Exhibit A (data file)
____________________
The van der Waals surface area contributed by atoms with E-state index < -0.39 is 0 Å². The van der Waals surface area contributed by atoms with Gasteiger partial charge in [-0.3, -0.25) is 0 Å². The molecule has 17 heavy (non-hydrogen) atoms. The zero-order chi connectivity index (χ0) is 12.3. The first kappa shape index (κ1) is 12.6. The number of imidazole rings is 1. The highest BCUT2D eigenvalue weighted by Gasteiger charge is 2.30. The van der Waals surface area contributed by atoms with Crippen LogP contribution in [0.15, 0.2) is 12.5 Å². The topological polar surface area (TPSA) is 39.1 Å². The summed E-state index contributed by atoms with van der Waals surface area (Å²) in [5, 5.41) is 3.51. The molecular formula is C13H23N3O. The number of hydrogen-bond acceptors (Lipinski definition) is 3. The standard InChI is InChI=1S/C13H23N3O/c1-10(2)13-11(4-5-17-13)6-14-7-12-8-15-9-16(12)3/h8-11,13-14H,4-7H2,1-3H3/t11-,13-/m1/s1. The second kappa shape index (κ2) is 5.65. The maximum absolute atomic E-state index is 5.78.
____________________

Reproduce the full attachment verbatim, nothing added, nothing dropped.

The van der Waals surface area contributed by atoms with E-state index < -0.39 is 0 Å². The van der Waals surface area contributed by atoms with Gasteiger partial charge in [-0.3, -0.25) is 0 Å². The molecule has 17 heavy (non-hydrogen) atoms. The zero-order chi connectivity index (χ0) is 12.3. The first kappa shape index (κ1) is 12.6. The number of imidazole rings is 1. The highest BCUT2D eigenvalue weighted by Gasteiger charge is 2.30. The van der Waals surface area contributed by atoms with Crippen LogP contribution in [0.15, 0.2) is 12.5 Å². The topological polar surface area (TPSA) is 39.1 Å². The summed E-state index contributed by atoms with van der Waals surface area (Å²) in [5, 5.41) is 3.51. The molecular formula is C13H23N3O. The number of hydrogen-bond acceptors (Lipinski definition) is 3. The standard InChI is InChI=1S/C13H23N3O/c1-10(2)13-11(4-5-17-13)6-14-7-12-8-15-9-16(12)3/h8-11,13-14H,4-7H2,1-3H3/t11-,13-/m1/s1. The second kappa shape index (κ2) is 5.65. The maximum absolute atomic E-state index is 5.78.